Mayor Rahm Emanuel announced today that the City of Chicago has joined a coalition of 19 local governments led by Columbus, Ohio in filing an amicus brief last night in support of Planned Parenthood’s appeal to the U.S. Court of Appeals for the District of Columbia Circuit in a challenge to changes made by U.S. Department of Health and Human Services to the Title X funding requirements. These proposed changes threaten neighborhood health centers that provide essential services.
“The approximately 30 Chicago clinics and hospitals that receive Title X funding provide vital and basic health care services to tens of thousands of Chicagoans each year," said Mayor Emanuel. "The Trump Administration is again trying to implement a harmful and misguided policy that has threatens the health and well-being of our residents, so I am proud to support Planned Parenthood and join the legal fight against President Trump's continued efforts to undermine access to quality health care."
Earlier this year, President Trump's Administration proposed fundamental changes to the criteria for awarding Title X funding, which has long been used to expand access to contraception and reproductive health care for low-income, uninsured and underinsured individuals. The requirements that must be met for organizations to access Title X funding are long-standing, non-partisan funding criteria, and had not been changed since 1970.
The new criteria potentially alter both the recipients of Title X funding - like the seven Planned Parenthood locations in Chicago - and the manner in which applicants must provide health services in order to receive this funding. This new criteria considerably reorients the agency's funding priorities to favor new considerations like encouraging abstinence across the board - not just among young people - and expressing a preference for family planning services provided in the same location as the receipt of primary health care.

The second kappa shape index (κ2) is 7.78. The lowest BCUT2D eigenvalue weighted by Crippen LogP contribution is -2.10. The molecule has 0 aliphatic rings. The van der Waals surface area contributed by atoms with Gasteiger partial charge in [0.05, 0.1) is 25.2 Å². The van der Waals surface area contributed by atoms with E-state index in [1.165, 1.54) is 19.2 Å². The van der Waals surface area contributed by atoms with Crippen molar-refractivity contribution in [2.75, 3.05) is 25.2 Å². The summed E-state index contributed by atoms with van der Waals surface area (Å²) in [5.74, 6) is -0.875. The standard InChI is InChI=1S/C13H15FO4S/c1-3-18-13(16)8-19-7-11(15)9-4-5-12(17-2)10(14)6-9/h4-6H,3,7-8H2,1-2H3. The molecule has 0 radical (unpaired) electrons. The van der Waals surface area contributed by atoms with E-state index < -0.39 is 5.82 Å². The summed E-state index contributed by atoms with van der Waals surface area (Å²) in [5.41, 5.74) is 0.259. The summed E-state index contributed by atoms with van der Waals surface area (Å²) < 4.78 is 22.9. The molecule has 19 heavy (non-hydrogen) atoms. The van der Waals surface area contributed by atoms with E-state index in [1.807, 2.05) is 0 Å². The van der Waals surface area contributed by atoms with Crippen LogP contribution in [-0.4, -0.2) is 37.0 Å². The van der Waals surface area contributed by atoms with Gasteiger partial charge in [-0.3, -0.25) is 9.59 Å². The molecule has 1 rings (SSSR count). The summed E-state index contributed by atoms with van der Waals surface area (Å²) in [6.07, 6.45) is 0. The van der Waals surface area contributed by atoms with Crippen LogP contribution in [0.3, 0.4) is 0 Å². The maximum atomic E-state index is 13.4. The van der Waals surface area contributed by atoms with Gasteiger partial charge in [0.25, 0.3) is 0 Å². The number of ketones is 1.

Women and men across the country rely on Title X for basic health care, including a broad range of family planning and contraception services, cervical and breast cancer screening and treatment for STIs and testing and links to care for HIV/AIDs; infertility services; screening for high blood pressure, anemia, and diabetes; and referrals for other health services.
In the amicus brief, the municipalities expressed the irreparable harm that cities will face as a result of these changes. Further, the brief argues that HHS failed to undertake appropriate notice-and-comment rulemaking before adding additional criteria.
Chicago joins 17 U.S. cities and one county who have signed the amicus brief: Columbus, OH; Cincinnati, OH; Dayton, OH; Seattle, WA; Austin, TX; St. Paul, MN; Duluth, MN; Albany, NY; Philadelphia, PA; Minneapolis, MN; Baltimore, MD; Tucson, AZ; Providence, RI; San Francisco, CA; New York, NY; Los Angeles, CA; Akron, OH; and Dane County, WI.